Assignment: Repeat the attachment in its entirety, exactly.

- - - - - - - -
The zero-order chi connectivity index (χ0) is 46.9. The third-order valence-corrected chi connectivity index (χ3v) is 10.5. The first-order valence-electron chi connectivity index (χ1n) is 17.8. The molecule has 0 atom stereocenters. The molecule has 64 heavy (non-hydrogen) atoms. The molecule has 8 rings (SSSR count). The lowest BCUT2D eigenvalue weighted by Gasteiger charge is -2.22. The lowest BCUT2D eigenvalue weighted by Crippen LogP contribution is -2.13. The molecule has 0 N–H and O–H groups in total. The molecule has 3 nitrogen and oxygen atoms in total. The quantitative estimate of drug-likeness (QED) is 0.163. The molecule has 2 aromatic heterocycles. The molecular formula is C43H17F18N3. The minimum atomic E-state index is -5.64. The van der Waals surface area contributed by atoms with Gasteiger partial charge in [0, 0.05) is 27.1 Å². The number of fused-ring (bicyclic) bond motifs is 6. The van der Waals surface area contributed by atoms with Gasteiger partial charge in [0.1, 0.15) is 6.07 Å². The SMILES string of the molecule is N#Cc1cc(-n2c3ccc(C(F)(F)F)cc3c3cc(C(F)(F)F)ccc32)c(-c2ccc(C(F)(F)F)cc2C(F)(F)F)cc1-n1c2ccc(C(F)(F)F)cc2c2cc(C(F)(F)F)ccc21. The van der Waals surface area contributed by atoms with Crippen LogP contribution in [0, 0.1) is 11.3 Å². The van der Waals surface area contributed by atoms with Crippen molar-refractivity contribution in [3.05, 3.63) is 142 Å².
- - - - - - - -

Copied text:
The zero-order chi connectivity index (χ0) is 46.9. The third-order valence-corrected chi connectivity index (χ3v) is 10.5. The first-order valence-electron chi connectivity index (χ1n) is 17.8. The molecule has 0 atom stereocenters. The molecule has 64 heavy (non-hydrogen) atoms. The molecule has 8 rings (SSSR count). The lowest BCUT2D eigenvalue weighted by Gasteiger charge is -2.22. The lowest BCUT2D eigenvalue weighted by Crippen LogP contribution is -2.13. The molecule has 0 N–H and O–H groups in total. The molecule has 3 nitrogen and oxygen atoms in total. The quantitative estimate of drug-likeness (QED) is 0.163. The molecule has 2 aromatic heterocycles. The molecular formula is C43H17F18N3. The minimum atomic E-state index is -5.64. The van der Waals surface area contributed by atoms with Gasteiger partial charge in [0, 0.05) is 27.1 Å². The number of fused-ring (bicyclic) bond motifs is 6. The van der Waals surface area contributed by atoms with Gasteiger partial charge in [0.1, 0.15) is 6.07 Å². The SMILES string of the molecule is N#Cc1cc(-n2c3ccc(C(F)(F)F)cc3c3cc(C(F)(F)F)ccc32)c(-c2ccc(C(F)(F)F)cc2C(F)(F)F)cc1-n1c2ccc(C(F)(F)F)cc2c2cc(C(F)(F)F)ccc21. The van der Waals surface area contributed by atoms with Crippen LogP contribution in [0, 0.1) is 11.3 Å². The van der Waals surface area contributed by atoms with Crippen molar-refractivity contribution in [3.05, 3.63) is 142 Å².